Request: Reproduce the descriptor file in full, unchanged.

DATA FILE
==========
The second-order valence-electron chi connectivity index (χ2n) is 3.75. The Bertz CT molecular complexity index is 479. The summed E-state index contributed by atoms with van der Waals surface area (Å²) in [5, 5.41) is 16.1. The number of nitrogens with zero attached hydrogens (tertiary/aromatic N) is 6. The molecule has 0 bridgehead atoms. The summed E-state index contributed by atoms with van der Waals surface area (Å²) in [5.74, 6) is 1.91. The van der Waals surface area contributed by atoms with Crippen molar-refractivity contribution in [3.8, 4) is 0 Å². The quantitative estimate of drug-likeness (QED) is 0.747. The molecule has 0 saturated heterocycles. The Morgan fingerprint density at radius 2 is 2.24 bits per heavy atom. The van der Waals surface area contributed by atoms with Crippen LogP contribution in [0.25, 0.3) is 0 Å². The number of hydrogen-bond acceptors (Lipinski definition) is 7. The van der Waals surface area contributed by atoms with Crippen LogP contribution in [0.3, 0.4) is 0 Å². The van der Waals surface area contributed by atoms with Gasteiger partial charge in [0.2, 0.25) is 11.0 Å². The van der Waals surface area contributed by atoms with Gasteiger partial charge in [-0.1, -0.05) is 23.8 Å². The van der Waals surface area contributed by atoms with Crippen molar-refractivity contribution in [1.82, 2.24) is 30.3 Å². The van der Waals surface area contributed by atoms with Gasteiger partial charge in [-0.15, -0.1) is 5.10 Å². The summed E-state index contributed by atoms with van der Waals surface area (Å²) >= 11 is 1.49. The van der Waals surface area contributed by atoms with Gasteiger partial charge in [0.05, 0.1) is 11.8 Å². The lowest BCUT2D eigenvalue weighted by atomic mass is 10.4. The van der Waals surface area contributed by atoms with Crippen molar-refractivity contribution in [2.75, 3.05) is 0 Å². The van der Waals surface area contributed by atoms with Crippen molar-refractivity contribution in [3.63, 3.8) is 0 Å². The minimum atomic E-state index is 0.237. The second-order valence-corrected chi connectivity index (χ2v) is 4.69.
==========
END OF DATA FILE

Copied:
The second-order valence-electron chi connectivity index (χ2n) is 3.75. The Bertz CT molecular complexity index is 479. The summed E-state index contributed by atoms with van der Waals surface area (Å²) in [5, 5.41) is 16.1. The number of nitrogens with zero attached hydrogens (tertiary/aromatic N) is 6. The molecule has 0 bridgehead atoms. The summed E-state index contributed by atoms with van der Waals surface area (Å²) in [5.74, 6) is 1.91. The van der Waals surface area contributed by atoms with Crippen molar-refractivity contribution in [3.8, 4) is 0 Å². The quantitative estimate of drug-likeness (QED) is 0.747. The molecule has 0 saturated heterocycles. The Morgan fingerprint density at radius 2 is 2.24 bits per heavy atom. The van der Waals surface area contributed by atoms with Crippen LogP contribution in [0.25, 0.3) is 0 Å². The number of hydrogen-bond acceptors (Lipinski definition) is 7. The van der Waals surface area contributed by atoms with Crippen LogP contribution in [0.3, 0.4) is 0 Å². The van der Waals surface area contributed by atoms with Gasteiger partial charge in [0.2, 0.25) is 11.0 Å². The van der Waals surface area contributed by atoms with Gasteiger partial charge in [-0.1, -0.05) is 23.8 Å². The van der Waals surface area contributed by atoms with Crippen molar-refractivity contribution in [1.82, 2.24) is 30.3 Å². The van der Waals surface area contributed by atoms with Gasteiger partial charge in [-0.15, -0.1) is 5.10 Å². The summed E-state index contributed by atoms with van der Waals surface area (Å²) >= 11 is 1.49. The van der Waals surface area contributed by atoms with Gasteiger partial charge in [0.05, 0.1) is 11.8 Å². The lowest BCUT2D eigenvalue weighted by atomic mass is 10.4. The van der Waals surface area contributed by atoms with Crippen molar-refractivity contribution in [2.75, 3.05) is 0 Å². The van der Waals surface area contributed by atoms with Crippen molar-refractivity contribution in [3.63, 3.8) is 0 Å². The minimum atomic E-state index is 0.237. The second-order valence-corrected chi connectivity index (χ2v) is 4.69.